The Ukrainian Ministry of Energy offered the Energoatom energy generating company to explore the possibility of cryptocurrency mining using the potential of nuclear power plants.
As local news outlets informed on May 5, the Minister of Energy, Olha Bohuslavets,
forwarded a directive to the company management prompting them to develop regulatory and technical aspects for implementation of a cryptocurrency mining project using the nuclear energy surplus.
Such a move triggered a mixed reaction of Ukrainian citizens, which forced the Ministry of Energy to clarify such a move on their official
Facebook page. Thus, they stated that Ukraine has a nuclear energy surplus which could be reasonably used for making extra money for the country’s economy, which is weakened by military actions in the East of the country as well as the coronavirus pandemics.
By the way, the Ministry stated that it was the COVID-19 pandemics that increased the energy surplus, as many manufacturing enterprises were forced to stop their operations. Therefore, there is a good opportunity to turn passive assets into active assets and help the country’s economy. Besides, such a strategy resonates with President Volodymyr Zelensky’s plan on digitization.
Despite the fact that such an idea could be considered quite an effective one, Ukrainian citizens responded to it quite negatively, which is obvious from comments under the Ministry’s post on Facebook. First of all, because it is unclear where the “surplus” came from in the first place, as people were intimidated with massive shutdowns as far as a couple of weeks ago.
Indeed, local news outlets and even TV news
claimed that there was a shortage in energy production due to the pandemics, so Ukrainians must get themselves prepared for massive shutdowns and price increases. But now it suddenly turns out that, on the contrary, the country has an energy surplus due to many enterprises shutdowns. Quite controversially, isn’t it?
Most Ukrainians consider it to be wiser to use the surplus (if there is actually any) to decrease the energy price as many people simply can not afford to pay more fees due to the lockdown. Besides, as the general awareness about cryptocurrency in the country is still not very high, ordinary citizens simply do not understand how it can benefit the economy. Moreover, with the current level of corruption in Ukraine and a high level of distrust for the government, it is no surprise that people demonstrated hostility towards such a plan.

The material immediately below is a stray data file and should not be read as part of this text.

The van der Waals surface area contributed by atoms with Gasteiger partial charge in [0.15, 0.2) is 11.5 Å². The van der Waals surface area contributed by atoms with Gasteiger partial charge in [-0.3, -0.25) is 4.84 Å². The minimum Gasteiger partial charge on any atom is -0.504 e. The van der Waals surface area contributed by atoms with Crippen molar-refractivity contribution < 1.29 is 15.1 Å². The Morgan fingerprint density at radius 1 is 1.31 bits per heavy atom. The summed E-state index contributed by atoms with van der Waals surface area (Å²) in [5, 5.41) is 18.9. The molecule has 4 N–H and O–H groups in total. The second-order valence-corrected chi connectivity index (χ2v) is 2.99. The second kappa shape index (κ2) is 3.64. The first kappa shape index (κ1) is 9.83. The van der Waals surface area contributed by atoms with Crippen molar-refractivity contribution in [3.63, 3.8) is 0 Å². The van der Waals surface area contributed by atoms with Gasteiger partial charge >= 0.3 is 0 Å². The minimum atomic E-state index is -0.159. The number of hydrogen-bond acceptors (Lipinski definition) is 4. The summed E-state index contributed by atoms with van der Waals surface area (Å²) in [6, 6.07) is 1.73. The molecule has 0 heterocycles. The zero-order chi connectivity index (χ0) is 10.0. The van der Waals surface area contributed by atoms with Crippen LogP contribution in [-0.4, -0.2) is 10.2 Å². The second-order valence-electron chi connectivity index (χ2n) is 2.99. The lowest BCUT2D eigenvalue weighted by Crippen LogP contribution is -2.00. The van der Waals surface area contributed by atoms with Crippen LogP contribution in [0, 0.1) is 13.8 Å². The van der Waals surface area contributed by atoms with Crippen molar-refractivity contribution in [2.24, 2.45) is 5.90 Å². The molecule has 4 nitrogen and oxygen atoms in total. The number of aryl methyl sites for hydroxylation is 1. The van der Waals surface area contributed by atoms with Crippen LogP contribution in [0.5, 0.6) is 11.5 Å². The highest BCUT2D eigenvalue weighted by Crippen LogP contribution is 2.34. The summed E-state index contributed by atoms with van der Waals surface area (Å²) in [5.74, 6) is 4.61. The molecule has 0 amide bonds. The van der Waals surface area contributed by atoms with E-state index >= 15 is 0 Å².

The issue of energy efficiency
Be that as it may, Ukraine might well become the first country with government-backed cryptocurrency mining. In most other countries governments are trying to regulate the mining industry. However, none of them is known to forward any resources for the process. Probably, because it would be unclear how to distribute profits from mining. For if the resources belong to the nation, it is the people who should get the eventual benefit.
Besides, mining is known to be quite an energy-consuming process, so it might be more reasonable to seek ways of making it more efficient instead of simply forwarding new resources in the industry. In fact, the issue of energy efficiency of mining prompted many global giants to look for ways of optimising it by using renewable sources of energy or applying new technology.
For instance, coinidol.com, a world blockchain news outlet, has reported that Google has been exploring the possibility of applying quantum computing to optimise mining. While having nearly the same energy-consuming rate, a quantum computer has much more capacity to make the process faster and more effective.
Meanwhile, Microsoft has gone even further and submitted a patent for a mining technology that involves human brain waves, thus allowing it to take energy for mining from ordinary physical activity.
Generally, the plan on making money out of the energy surplus through cryptocurrency mining seems not so bad. However, such a strategy might seem frankly weird, considering the fact that Ukraine still buys energy from neighbouring countries. At some angle, it might be wiser indeed to use the surplus for making the country’s energy industry more independent from the import market instead of forwarding it to the industry with quite unstable profits.
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